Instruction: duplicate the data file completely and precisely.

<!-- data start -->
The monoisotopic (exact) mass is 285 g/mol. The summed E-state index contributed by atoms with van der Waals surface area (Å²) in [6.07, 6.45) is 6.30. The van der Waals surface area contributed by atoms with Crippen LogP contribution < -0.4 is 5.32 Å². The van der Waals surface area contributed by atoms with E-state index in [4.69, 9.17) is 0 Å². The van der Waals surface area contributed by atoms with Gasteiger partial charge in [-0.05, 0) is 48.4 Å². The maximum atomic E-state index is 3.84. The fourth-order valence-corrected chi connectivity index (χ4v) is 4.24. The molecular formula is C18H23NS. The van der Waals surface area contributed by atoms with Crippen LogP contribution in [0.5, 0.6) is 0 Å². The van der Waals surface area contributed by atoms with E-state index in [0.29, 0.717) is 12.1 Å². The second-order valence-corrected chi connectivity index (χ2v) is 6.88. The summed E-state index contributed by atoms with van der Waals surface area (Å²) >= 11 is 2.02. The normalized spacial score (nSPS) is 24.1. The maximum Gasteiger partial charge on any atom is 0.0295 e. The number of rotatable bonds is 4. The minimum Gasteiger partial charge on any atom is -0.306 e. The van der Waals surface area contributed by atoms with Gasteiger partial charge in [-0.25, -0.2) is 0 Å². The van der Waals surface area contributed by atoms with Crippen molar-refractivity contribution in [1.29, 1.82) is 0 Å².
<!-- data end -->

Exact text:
The monoisotopic (exact) mass is 285 g/mol. The summed E-state index contributed by atoms with van der Waals surface area (Å²) in [6.07, 6.45) is 6.30. The van der Waals surface area contributed by atoms with Crippen LogP contribution < -0.4 is 5.32 Å². The van der Waals surface area contributed by atoms with E-state index in [4.69, 9.17) is 0 Å². The van der Waals surface area contributed by atoms with Gasteiger partial charge in [-0.05, 0) is 48.4 Å². The maximum atomic E-state index is 3.84. The fourth-order valence-corrected chi connectivity index (χ4v) is 4.24. The molecular formula is C18H23NS. The van der Waals surface area contributed by atoms with Crippen LogP contribution in [0.5, 0.6) is 0 Å². The van der Waals surface area contributed by atoms with E-state index in [0.29, 0.717) is 12.1 Å². The second-order valence-corrected chi connectivity index (χ2v) is 6.88. The summed E-state index contributed by atoms with van der Waals surface area (Å²) >= 11 is 2.02. The normalized spacial score (nSPS) is 24.1. The maximum Gasteiger partial charge on any atom is 0.0295 e. The number of rotatable bonds is 4. The minimum Gasteiger partial charge on any atom is -0.306 e. The van der Waals surface area contributed by atoms with Gasteiger partial charge in [-0.25, -0.2) is 0 Å². The van der Waals surface area contributed by atoms with Crippen molar-refractivity contribution in [1.29, 1.82) is 0 Å².